You may recall that at the beginning of 2014, I put together five posts on my wishes for you for the coming year:
- 10 Wishes for 2014 – Plan & Be Open
- 10 Wishes for 2014 – Be Social, Online and Off
- 10 Wishes for 2014 – Taking Small Steps Can Mean Big Changes
- 10 Wishes for 2014 – Focus on Content & Get Personal
- 10 Wishes for 2014 – Focus on the Small Stuff & Think Like a Client!
More than wishes, these posts were full of challenges to you on how to make 2014 a better year professionally. So how did you do? Let’s see if I took my own advice in 2014…
Plan & Be Open
I am, by nature, a huge planner. I LOVE lists and keep them everywhere, and I enjoy the challenge of putting together a marketing and business development plan for the coming year. So this was a no brainer for me.
But I did really focus my efforts on planning this year:
- I finally gave myself an editorial calendar for Zen, and I stuck to it. The topics were broad enough to encompass the discussions of the day, but specific enough to keep me from getting too far into writer’s block. It resulted in a LOT more writing here.
- I continued with my annual business development & marketing plan, but I added handwritten reminders in my agenda at the beginning of the year to check in with it each quarter. I would then use that check in to set up the tasks I needed to be focused on in the following quarter in order to stay on track. That meant I was making progress throughout the year, and constantly evaluating, instead of scrambling in the last couple of months.
What planning tools and tricks worked for you?
I also worked hard to stay open-minded and to learn from others. Not everything I tried worked, but everything was successful – some things worked, and everything else was a lesson. Staying open-minded is an ongoing challenge for me, but I plan to continue working on it for 2015, and my business development plan is a good example of that!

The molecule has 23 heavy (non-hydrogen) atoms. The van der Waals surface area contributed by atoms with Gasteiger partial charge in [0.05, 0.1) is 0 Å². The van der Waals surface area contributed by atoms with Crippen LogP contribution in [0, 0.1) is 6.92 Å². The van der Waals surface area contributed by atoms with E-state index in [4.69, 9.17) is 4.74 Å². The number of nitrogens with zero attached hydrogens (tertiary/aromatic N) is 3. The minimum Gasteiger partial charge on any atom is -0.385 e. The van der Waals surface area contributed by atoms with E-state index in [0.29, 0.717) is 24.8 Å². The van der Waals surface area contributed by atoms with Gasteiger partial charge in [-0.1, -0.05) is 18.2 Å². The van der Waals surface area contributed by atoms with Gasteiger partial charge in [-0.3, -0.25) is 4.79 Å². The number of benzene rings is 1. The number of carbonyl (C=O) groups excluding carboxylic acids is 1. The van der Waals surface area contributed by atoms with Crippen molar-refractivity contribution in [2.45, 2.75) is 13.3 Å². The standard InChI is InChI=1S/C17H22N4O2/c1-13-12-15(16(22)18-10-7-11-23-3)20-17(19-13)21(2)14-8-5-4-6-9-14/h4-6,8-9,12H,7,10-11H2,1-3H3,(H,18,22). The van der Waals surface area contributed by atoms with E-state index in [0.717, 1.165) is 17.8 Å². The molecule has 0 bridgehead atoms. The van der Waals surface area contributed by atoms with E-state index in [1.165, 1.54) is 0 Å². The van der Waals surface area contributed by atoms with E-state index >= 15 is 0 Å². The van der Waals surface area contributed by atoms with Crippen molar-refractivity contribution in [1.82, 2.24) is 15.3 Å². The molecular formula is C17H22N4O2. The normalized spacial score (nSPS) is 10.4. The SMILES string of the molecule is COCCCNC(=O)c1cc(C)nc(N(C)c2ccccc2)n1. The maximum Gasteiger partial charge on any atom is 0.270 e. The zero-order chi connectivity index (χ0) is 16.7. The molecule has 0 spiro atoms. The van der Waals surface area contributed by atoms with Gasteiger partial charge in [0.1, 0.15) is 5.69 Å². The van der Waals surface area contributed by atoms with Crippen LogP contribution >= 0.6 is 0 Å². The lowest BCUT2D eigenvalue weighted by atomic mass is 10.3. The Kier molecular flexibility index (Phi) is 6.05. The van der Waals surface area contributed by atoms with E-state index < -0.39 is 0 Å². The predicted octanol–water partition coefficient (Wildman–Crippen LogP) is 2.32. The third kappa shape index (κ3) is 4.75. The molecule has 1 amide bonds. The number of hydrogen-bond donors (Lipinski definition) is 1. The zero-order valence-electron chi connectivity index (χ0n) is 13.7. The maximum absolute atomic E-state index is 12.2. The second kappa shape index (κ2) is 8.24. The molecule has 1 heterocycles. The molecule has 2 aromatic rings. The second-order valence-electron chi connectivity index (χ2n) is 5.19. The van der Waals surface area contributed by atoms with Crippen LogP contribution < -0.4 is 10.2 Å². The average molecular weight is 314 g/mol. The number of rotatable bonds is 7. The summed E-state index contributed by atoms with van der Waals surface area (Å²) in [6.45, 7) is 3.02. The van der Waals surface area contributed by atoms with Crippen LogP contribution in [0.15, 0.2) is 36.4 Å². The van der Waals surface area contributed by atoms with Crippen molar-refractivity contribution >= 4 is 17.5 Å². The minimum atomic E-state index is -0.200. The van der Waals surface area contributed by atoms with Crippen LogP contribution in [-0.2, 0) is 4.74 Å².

In 2014, I got to:
- Start the General Counsel Corner here on Zen. I thought there was no way that GCs would be interested in sharing their thoughts on the inside/outside counsel relationship with me, but they were! I’m glad I pursued it!
- LMA’s P3 conference: I don’t deal with a lot of pricing and project management concerns in my day-to-day work, because I am an extra step removed from my lawyer clients. But because my CLIENTS deal with that everyday, I know that I need to get entrenched in it to be able to effectively support them when needed. I had the opportunity to attend the LMA’s P3 conference, and it was an excellent experience, for education and networking with some of the brightest minds in this space.
How were you more open-minded in 2014? Are there any new ideas that you thought would crash and burn, but they turned out wildly successful?
Be Social, Online & Off
It won’t surprise anyone to hear that I continued my social media efforts in 2014. But if I’m honest, I stayed with my tried and true tools and didn’t branch out. For 2015, I’m going to be a little more adventurous. Over on the LMA’s 12 Days of Social Media, which I mentioned last week, my fellow leaders have shared some really interesting ideas and tools. I plan to explore them in the coming months to learn what I’m missing, what may be useful, and what may not be that important.
Because social media changes minute to minute, it seems, it’s important to stay up-to-date – fortunately, there are people who do this full-time who can do that for me, and then share the salient points.
What I DID manage to do this year was to:
- Make use of all of LinkedIn’s profile features to make my profile as robust and professional as possible – if I’m suggesting that my lawyers do it, I need to do it too.
- Periodically spend some time focused on Twitter, and work on engaging and not just broadcasting.